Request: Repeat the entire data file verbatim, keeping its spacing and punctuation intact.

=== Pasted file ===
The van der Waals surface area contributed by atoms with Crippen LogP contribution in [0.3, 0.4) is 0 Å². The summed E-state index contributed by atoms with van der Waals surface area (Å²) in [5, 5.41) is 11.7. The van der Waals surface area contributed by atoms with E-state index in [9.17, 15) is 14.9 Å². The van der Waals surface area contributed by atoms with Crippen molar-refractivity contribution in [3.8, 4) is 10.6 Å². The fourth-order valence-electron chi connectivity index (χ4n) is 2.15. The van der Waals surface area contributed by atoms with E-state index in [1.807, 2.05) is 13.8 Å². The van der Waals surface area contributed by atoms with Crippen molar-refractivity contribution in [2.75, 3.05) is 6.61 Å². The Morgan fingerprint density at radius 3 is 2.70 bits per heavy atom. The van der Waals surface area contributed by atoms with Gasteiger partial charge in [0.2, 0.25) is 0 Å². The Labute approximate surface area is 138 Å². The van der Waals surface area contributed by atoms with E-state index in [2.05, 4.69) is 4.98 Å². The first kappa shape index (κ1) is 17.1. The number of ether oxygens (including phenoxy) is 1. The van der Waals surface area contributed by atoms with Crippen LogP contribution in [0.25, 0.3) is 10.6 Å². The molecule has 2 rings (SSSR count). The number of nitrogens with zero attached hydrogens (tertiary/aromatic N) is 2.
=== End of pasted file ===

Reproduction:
The van der Waals surface area contributed by atoms with Crippen LogP contribution in [0.3, 0.4) is 0 Å². The summed E-state index contributed by atoms with van der Waals surface area (Å²) in [5, 5.41) is 11.7. The van der Waals surface area contributed by atoms with E-state index in [9.17, 15) is 14.9 Å². The van der Waals surface area contributed by atoms with Crippen molar-refractivity contribution in [3.8, 4) is 10.6 Å². The fourth-order valence-electron chi connectivity index (χ4n) is 2.15. The van der Waals surface area contributed by atoms with E-state index in [1.807, 2.05) is 13.8 Å². The van der Waals surface area contributed by atoms with Crippen molar-refractivity contribution in [2.75, 3.05) is 6.61 Å². The Morgan fingerprint density at radius 3 is 2.70 bits per heavy atom. The van der Waals surface area contributed by atoms with Gasteiger partial charge in [0.2, 0.25) is 0 Å². The Labute approximate surface area is 138 Å². The van der Waals surface area contributed by atoms with E-state index in [2.05, 4.69) is 4.98 Å². The first kappa shape index (κ1) is 17.1. The number of ether oxygens (including phenoxy) is 1. The van der Waals surface area contributed by atoms with Crippen LogP contribution in [0.25, 0.3) is 10.6 Å². The molecule has 2 rings (SSSR count). The number of nitrogens with zero attached hydrogens (tertiary/aromatic N) is 2.